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World Food Day: Building a movement to end hunger

Global ceremony at Milan Expo calls for social protection, fairer food systems

Photo: ©Ufficio per la Stampa e la Comunicazione della Presidenza della Repubblica/Paolo Giandotti
UN, national, local and church leaders pose for a group portrait at the World Food Day ceremony in Milan.

16 October 2015, Rome - Leading figures in the global fight against hunger gathered at the Milan Expo to celebrate World Food Day, marking the 70th anniversary of the foundation of FAO with appeals to speed up efforts to eradicate hunger and improve the way food is produced and consumed.

FAO Director-General José Graziano da Silva thanked the world's farmers, fishers, forest workers and other food and agriculture workers for their contribution to the "amazing achievement" of increasing sustenance from all even as the world population tripled since 1945.

With around 800 million people still suffering from undernutrition, two big challenges lie ahead, he told assembled dignitaries, including the President of Italy, the President of Slovenia Borut Pahor, and Queen Letizia of Spain, who is FAO's special ambassador for nutrition.

"First, we must quickly translate increases in food availability into better nutrition for all. Second, we must accelerate the shift of food production and consumption towards truly sustainable systems," Graziano said.

"Good nutrition is one of the best sources of economic growth and it contributes to peace and stability," he added.

Referring to this year's World Food Day theme ‘Social protection and agriculture - breaking the cycle of rural poverty', he noted that "production and economic growth alone do not solve the problem, if the hungry remain excluded. India, Brazil and Ethiopia and other countries show us that increasing the power of the very poor to buy food offers an affordable key to hunger eradication."

"Industrialized countries did the same to end widespread hunger after World War II," he noted. "The food stamps programme in the U.S. is one of the best examples."

Social protection allows the hungry to "become empowered to escape hunger through their own efforts, thus lead dignified and productive lives," he added.  

"Hunger is more than a lack of food - it is a terrible injustice," UN Secretary-General Ban Ki-moon said in his address. "We are here to build a global movement to end hunger. We have to forge new partnerships and create better ways of working."

The UN Secretary-General emphasized the scale of food waste and loss, estimated as around a third of all the food produced globally. "People everywhere know that waste is a disgrace," he said.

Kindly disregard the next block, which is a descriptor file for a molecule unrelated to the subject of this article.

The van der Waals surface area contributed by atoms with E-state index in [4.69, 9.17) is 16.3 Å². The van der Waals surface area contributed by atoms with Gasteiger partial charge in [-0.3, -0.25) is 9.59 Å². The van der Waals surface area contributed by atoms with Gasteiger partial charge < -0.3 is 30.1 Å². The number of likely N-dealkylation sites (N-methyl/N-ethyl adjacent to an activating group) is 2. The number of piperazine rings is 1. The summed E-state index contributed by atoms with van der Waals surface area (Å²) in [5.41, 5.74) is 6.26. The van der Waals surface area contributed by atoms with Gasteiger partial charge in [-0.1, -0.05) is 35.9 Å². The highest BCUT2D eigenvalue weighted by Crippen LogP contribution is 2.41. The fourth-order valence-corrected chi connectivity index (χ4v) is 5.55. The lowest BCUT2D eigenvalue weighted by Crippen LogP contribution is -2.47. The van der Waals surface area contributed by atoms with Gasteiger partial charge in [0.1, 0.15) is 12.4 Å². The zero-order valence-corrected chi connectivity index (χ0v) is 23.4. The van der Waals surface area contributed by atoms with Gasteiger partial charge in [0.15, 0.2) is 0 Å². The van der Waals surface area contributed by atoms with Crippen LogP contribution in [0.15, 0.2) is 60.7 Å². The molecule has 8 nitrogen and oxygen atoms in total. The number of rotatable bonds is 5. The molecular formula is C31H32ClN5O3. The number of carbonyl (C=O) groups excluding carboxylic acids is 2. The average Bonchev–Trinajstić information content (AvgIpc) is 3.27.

Papal praise for FAO's focus on social protection

Pope Francis said in a message that hunger is due to both "iniquitous distribution of the fruits of the earth" and inadequate agricultural development, which he noted made FAO's mandate more urgent than ever.

Francis warned that lofty ideals would not suffice as iniquitous distribution generates violence in one form or another. "Perhaps the real question is whether it is still even possible to conceive of a society in which resources are held by the few while the less favored are obliged to collect only crumbs," he said.

Basic income supports can boost the resilience of the most vulnerable people and allow them to make better use of their meager resources, which in turn can allow everyone to understand the "proper meaning of the sustainable use of natural resources," he said.

Joint action and personal commitments

"Food and water are the universal language of human beings," said President Sergio Mattarella of Italy, FAO's home since 1951, said in his opening speech at World Food Day.

"Feeding the planet is inseparable from the word ‘peace'," the president said. "Only joint action can assure food security and the sustainable use of natural resources. Unilateral action does not lead to success."

Other speakers at the event included Italy's foreign and agriculture ministers, International Fund for Agricultural Development President Kanayo F. Nwanze, World Food Programme Executive Director Ertharin Cousin and the mayor of Milan Giuliano Pisapia.

Success in achieving the world's new sustainable development goals- and becoming the Zero Hunger Generation - ultimately depends on all people and not just governments, Graziano da Silva said in offering praise for both the Charter of Milan and the EXPO fair's food-centered theme. Individuals can celebrate World Food Day by making "personal commitments, for instance to eat healthily, cut food waste and help others," he added.

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